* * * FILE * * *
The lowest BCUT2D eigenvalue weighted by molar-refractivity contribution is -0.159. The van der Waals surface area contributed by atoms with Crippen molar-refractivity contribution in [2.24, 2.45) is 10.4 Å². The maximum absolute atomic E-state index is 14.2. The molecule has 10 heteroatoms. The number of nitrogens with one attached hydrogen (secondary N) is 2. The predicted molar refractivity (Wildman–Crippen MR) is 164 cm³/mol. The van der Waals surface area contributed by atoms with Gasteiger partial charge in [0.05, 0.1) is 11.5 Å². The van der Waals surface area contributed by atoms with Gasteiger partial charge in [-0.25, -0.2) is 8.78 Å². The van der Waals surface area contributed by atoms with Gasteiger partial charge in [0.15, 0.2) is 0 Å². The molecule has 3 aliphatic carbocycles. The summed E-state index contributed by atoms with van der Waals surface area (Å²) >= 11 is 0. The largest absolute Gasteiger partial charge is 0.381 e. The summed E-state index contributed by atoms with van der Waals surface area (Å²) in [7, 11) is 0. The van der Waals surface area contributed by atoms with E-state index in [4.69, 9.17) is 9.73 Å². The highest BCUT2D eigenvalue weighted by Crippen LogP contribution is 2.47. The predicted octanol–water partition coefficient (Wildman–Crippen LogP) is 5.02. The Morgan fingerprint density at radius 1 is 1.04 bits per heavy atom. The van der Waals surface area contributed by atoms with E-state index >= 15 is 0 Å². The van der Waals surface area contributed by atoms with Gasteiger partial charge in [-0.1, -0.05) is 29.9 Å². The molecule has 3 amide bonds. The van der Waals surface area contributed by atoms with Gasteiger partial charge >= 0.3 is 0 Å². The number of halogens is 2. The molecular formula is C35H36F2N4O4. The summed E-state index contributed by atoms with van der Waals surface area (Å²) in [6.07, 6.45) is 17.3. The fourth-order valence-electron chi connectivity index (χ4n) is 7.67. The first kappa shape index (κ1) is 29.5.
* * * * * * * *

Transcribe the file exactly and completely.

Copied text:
The lowest BCUT2D eigenvalue weighted by molar-refractivity contribution is -0.159. The van der Waals surface area contributed by atoms with Crippen molar-refractivity contribution in [2.24, 2.45) is 10.4 Å². The maximum absolute atomic E-state index is 14.2. The molecule has 10 heteroatoms. The number of nitrogens with one attached hydrogen (secondary N) is 2. The predicted molar refractivity (Wildman–Crippen MR) is 164 cm³/mol. The van der Waals surface area contributed by atoms with Gasteiger partial charge in [0.05, 0.1) is 11.5 Å². The van der Waals surface area contributed by atoms with Gasteiger partial charge in [-0.25, -0.2) is 8.78 Å². The van der Waals surface area contributed by atoms with Gasteiger partial charge in [0.15, 0.2) is 0 Å². The molecule has 3 aliphatic carbocycles. The summed E-state index contributed by atoms with van der Waals surface area (Å²) >= 11 is 0. The largest absolute Gasteiger partial charge is 0.381 e. The summed E-state index contributed by atoms with van der Waals surface area (Å²) in [7, 11) is 0. The van der Waals surface area contributed by atoms with E-state index in [4.69, 9.17) is 9.73 Å². The highest BCUT2D eigenvalue weighted by Crippen LogP contribution is 2.47. The predicted octanol–water partition coefficient (Wildman–Crippen LogP) is 5.02. The Morgan fingerprint density at radius 1 is 1.04 bits per heavy atom. The van der Waals surface area contributed by atoms with E-state index >= 15 is 0 Å². The van der Waals surface area contributed by atoms with Gasteiger partial charge in [-0.1, -0.05) is 29.9 Å². The molecule has 3 amide bonds. The van der Waals surface area contributed by atoms with Gasteiger partial charge >= 0.3 is 0 Å². The number of halogens is 2. The molecular formula is C35H36F2N4O4. The summed E-state index contributed by atoms with van der Waals surface area (Å²) in [6.07, 6.45) is 17.3. The fourth-order valence-electron chi connectivity index (χ4n) is 7.67. The first kappa shape index (κ1) is 29.5.